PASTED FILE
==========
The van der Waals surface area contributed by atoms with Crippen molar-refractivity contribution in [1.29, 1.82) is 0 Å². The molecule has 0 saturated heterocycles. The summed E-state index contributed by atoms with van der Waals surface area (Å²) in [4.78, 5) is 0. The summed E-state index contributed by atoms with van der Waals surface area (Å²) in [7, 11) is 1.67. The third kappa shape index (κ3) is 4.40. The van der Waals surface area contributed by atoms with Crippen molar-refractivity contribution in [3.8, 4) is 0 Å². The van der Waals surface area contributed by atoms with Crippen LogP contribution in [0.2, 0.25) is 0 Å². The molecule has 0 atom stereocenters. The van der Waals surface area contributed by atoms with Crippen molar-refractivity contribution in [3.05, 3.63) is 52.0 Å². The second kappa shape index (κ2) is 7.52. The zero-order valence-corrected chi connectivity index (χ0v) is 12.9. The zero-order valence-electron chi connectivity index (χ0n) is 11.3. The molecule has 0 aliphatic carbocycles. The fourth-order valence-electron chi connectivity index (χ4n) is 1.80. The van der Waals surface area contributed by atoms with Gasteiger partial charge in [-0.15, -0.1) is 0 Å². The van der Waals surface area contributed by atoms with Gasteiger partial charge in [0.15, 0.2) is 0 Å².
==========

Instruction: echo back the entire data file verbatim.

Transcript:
The van der Waals surface area contributed by atoms with Crippen molar-refractivity contribution in [1.29, 1.82) is 0 Å². The molecule has 0 saturated heterocycles. The summed E-state index contributed by atoms with van der Waals surface area (Å²) in [4.78, 5) is 0. The summed E-state index contributed by atoms with van der Waals surface area (Å²) in [7, 11) is 1.67. The third kappa shape index (κ3) is 4.40. The van der Waals surface area contributed by atoms with Crippen molar-refractivity contribution in [3.8, 4) is 0 Å². The van der Waals surface area contributed by atoms with Crippen LogP contribution in [0.2, 0.25) is 0 Å². The molecule has 0 atom stereocenters. The van der Waals surface area contributed by atoms with Crippen molar-refractivity contribution in [3.05, 3.63) is 52.0 Å². The second kappa shape index (κ2) is 7.52. The zero-order valence-corrected chi connectivity index (χ0v) is 12.9. The zero-order valence-electron chi connectivity index (χ0n) is 11.3. The molecule has 0 aliphatic carbocycles. The fourth-order valence-electron chi connectivity index (χ4n) is 1.80. The van der Waals surface area contributed by atoms with Gasteiger partial charge in [-0.15, -0.1) is 0 Å². The van der Waals surface area contributed by atoms with Gasteiger partial charge in [0.15, 0.2) is 0 Å².